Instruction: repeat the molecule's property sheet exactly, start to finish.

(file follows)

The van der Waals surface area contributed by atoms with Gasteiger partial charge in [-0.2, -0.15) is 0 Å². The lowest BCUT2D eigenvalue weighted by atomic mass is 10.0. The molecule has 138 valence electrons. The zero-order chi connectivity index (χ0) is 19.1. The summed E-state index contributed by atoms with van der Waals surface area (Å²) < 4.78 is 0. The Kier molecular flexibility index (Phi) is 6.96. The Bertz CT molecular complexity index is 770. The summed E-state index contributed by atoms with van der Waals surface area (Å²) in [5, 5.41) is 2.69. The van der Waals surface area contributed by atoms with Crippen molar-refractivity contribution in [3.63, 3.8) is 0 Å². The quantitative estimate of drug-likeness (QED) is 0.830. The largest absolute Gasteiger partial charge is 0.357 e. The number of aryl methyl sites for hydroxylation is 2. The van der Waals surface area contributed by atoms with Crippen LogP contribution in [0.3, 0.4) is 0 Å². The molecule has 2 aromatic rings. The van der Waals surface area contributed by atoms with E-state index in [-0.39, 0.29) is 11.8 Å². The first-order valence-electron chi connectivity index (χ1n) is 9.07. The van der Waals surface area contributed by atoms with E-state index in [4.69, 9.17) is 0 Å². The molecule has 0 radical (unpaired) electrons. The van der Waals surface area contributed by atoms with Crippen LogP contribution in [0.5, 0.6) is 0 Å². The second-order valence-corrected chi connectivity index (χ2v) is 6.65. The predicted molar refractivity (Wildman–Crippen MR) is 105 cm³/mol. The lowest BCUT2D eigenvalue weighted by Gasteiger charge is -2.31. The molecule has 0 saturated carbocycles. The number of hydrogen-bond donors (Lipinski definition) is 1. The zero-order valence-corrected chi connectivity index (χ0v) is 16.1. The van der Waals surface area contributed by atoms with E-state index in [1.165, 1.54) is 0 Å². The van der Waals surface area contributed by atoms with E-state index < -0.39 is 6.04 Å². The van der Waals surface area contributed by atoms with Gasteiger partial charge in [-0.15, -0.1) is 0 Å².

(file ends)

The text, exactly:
The van der Waals surface area contributed by atoms with Gasteiger partial charge in [-0.2, -0.15) is 0 Å². The lowest BCUT2D eigenvalue weighted by atomic mass is 10.0. The molecule has 138 valence electrons. The zero-order chi connectivity index (χ0) is 19.1. The summed E-state index contributed by atoms with van der Waals surface area (Å²) < 4.78 is 0. The Kier molecular flexibility index (Phi) is 6.96. The Bertz CT molecular complexity index is 770. The summed E-state index contributed by atoms with van der Waals surface area (Å²) in [5, 5.41) is 2.69. The van der Waals surface area contributed by atoms with Crippen molar-refractivity contribution in [3.63, 3.8) is 0 Å². The quantitative estimate of drug-likeness (QED) is 0.830. The largest absolute Gasteiger partial charge is 0.357 e. The number of aryl methyl sites for hydroxylation is 2. The van der Waals surface area contributed by atoms with Crippen LogP contribution in [0.3, 0.4) is 0 Å². The molecule has 2 aromatic rings. The van der Waals surface area contributed by atoms with E-state index in [-0.39, 0.29) is 11.8 Å². The first-order valence-electron chi connectivity index (χ1n) is 9.07. The van der Waals surface area contributed by atoms with E-state index in [4.69, 9.17) is 0 Å². The molecule has 0 radical (unpaired) electrons. The van der Waals surface area contributed by atoms with Crippen LogP contribution in [0.5, 0.6) is 0 Å². The second-order valence-corrected chi connectivity index (χ2v) is 6.65. The predicted molar refractivity (Wildman–Crippen MR) is 105 cm³/mol. The lowest BCUT2D eigenvalue weighted by Gasteiger charge is -2.31. The molecule has 0 saturated carbocycles. The number of hydrogen-bond donors (Lipinski definition) is 1. The zero-order valence-corrected chi connectivity index (χ0v) is 16.1. The van der Waals surface area contributed by atoms with E-state index in [1.165, 1.54) is 0 Å². The van der Waals surface area contributed by atoms with E-state index < -0.39 is 6.04 Å². The van der Waals surface area contributed by atoms with Gasteiger partial charge in [-0.15, -0.1) is 0 Å².